Public consultation on loss of the Horton’s consultant-led maternity unit, medical beds, trauma, paediatrics and A&E is to begin on Monday.
The loss of services in Banbury feed into a nationwide plan of ‘sustainability and transformation’ which seeks to close or downgrade some 34 district general hospitals, centralising care at large city hospitals.
The STP, also published on Monday, aims to remove the children’s ward, trauma, downgrade intensive care and possibly turn A&E into a minor injuries unit.
The consultation for the STP for Oxfordshire has been scheduled for the end of May but adverts appeared this week announcing consultation beginning on Monday.
The process of Sustainability and Transformation is part of a huge change in government policy for the NHS.
The plans include closing hospital beds, centralising acute care to large city hospitals and creating diagnostic and day-case services in district general hospitals that have traditionally provided six core, acute services.
These include consultant-led maternity, special care baby units, paediatrics (specialist children’s ward), A&E, adult acute medicine and trauma.
A Banbury public meeting is to be held on Thursday, January 26 but Oxfordshire Clinical Commissioning Group has not yet confirmed a venue.
Keep the Horton General (KTHG) campaign group, set up in the 1990s to protect local services for Banburyshire, has come out fiercely against STPs which are set to return sick and injured patients to their homes, to be cared for by visiting teams and 180,000 Banburyshire patients to travel to Oxford for doctor-led care and emergencies.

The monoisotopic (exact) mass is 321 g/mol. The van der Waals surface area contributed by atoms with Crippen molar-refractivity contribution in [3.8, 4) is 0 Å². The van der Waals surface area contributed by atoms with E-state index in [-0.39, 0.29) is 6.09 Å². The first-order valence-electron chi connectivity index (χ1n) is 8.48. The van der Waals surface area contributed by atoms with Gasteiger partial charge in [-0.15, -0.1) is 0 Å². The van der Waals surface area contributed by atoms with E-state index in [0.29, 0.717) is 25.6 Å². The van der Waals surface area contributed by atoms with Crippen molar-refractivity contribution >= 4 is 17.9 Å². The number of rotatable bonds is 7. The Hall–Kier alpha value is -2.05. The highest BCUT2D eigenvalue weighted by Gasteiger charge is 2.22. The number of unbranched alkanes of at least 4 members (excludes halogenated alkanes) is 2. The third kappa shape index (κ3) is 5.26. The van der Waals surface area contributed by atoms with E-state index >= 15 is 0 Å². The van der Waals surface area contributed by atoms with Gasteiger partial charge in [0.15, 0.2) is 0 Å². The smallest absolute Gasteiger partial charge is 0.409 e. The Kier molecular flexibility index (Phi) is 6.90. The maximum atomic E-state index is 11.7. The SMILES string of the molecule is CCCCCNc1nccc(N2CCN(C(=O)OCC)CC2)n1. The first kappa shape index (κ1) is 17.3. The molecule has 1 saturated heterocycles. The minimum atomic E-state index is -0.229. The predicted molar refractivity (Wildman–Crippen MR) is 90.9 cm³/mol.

“We are going to be fighting relentlessly for Horton services and for a reinstatement of full maternity and the acute medical and trauma beds that have already been taken away without proper consultation,” said Keith Strangwood, chairman of KTHG.
“We are sitting on a long list of horror stories since December about patients waiting in corridors, dangerously ill, unable to be admitted to a bed because the OUH has closed beds without providing any alternative provision.
“This is happening in hospitals all over the country as hospital managers close A&Es, maternity units and other departments citing no staff. They are avoiding obligatory consultation on the basis that they need to make these closures for safety reasons.
“This is playing right into the STP plans for downgrading district hospitals up and down England. Banbury cannot do without its Horton acute services.”
The STP has been designed over the past two years with a goal of lopping £200m off the expected budget.
“The public needs to be aware that this is a deliberate attempt to turn the Horton into a daycase unit and we are opposing it vigorously. We are also supporting other campaigns across the country and joining demonstrations calling for a complete reversal of the STP policy,” he said.
“There are several demonstrations this spring starting with one on January 28 and we have a coach going from Banbury to London. We invite as many people as possible to come along.
“If we are to continue having a National Health Service that offers humane care in districts like Banburyshire, we have got to get STPs stopped.
“Remember. It was only the outcry by the people united, that defeated the Poll Tax plans. We must all unite to stop STP.”
To book a seat on the coach to the demonstration contact Mr Strangwood on 07740 599736.